Fruit & Vegetable Circle Meeting February 2020
We walked over to the Curator’s Garden, taking advantage of the daylight still available at this time of year. There was plenty to see, from the heavily laden espaliered pear trees to the well-covered brassicas and planter made from stacked tyres, used to grow Kumura. Other treasures noted were the Stevia plant and Mexican tea bush.
Back in the Kiosk we listened to "Through the Year in the Garden with Phil Ducker", as he explained what was happening in his garden, illustrated by some fabulous slides. Phil has encountered for the first time an unfortunate problem, Fire-Blight on his pears. These now need to be pruned back severely and secateurs disinfected carefully to prevent spread with meths. This is spread by insects and there seems to be no cure. However, his Louisa plums have produced a beautiful crop and he kindly supplied some to the sales table (image left). His Gala apples have done well and he has harvested some great Brunswick red onions (with surprisingly good root systems).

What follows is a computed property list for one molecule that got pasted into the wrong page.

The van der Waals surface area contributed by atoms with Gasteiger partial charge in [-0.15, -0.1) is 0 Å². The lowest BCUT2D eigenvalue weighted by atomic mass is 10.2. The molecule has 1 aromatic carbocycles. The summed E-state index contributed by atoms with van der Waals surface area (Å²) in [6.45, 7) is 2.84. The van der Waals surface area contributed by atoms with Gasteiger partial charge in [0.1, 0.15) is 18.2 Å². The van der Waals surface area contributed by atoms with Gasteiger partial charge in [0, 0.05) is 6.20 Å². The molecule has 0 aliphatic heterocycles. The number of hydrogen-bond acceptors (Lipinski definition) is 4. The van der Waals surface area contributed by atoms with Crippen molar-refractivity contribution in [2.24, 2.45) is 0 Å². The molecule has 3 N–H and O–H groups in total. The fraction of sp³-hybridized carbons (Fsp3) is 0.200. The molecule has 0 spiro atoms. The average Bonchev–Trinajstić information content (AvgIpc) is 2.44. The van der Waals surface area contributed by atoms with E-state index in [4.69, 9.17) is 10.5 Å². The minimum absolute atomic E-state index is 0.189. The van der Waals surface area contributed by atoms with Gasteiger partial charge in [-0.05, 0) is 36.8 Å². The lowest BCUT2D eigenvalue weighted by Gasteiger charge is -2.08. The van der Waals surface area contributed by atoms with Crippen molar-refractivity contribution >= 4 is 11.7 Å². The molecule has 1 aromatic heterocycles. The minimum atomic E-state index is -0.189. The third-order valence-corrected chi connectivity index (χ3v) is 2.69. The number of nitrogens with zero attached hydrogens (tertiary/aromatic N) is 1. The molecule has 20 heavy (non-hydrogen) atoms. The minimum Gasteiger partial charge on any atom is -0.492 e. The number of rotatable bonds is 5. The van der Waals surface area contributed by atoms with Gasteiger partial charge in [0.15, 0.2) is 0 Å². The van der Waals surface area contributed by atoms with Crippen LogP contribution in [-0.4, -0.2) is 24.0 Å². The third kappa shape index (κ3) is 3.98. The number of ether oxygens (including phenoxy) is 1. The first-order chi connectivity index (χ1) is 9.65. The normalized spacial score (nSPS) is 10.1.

Kelly, our president, showed some slides of how his garden has progressed in the four years since he and Maria have lived there. When they moved in the garden was virtually non-existent, and now there are vegetable beds, and flowers to grace the front of the property.
Michelle & Wilma
Peter Saunders answered our gardening questions:

1.  Scale on lemon can be mitigated by manually scraping them off the stems if the infestation is small, or by spraying an application of Conquer oil.

2.  Kowhai can be pruned by up to 1/3 to rejuvenate them if necessary, as they are quite tough.

3.  If grown in pots, any shrubs or trees can be kept quite small.

4.  Passionfruit are semi-dormant in winter so don’t water them too much.

5.  Budding (grafting a bud) is best done in autumn, whilst ordinary grafting is done in spring.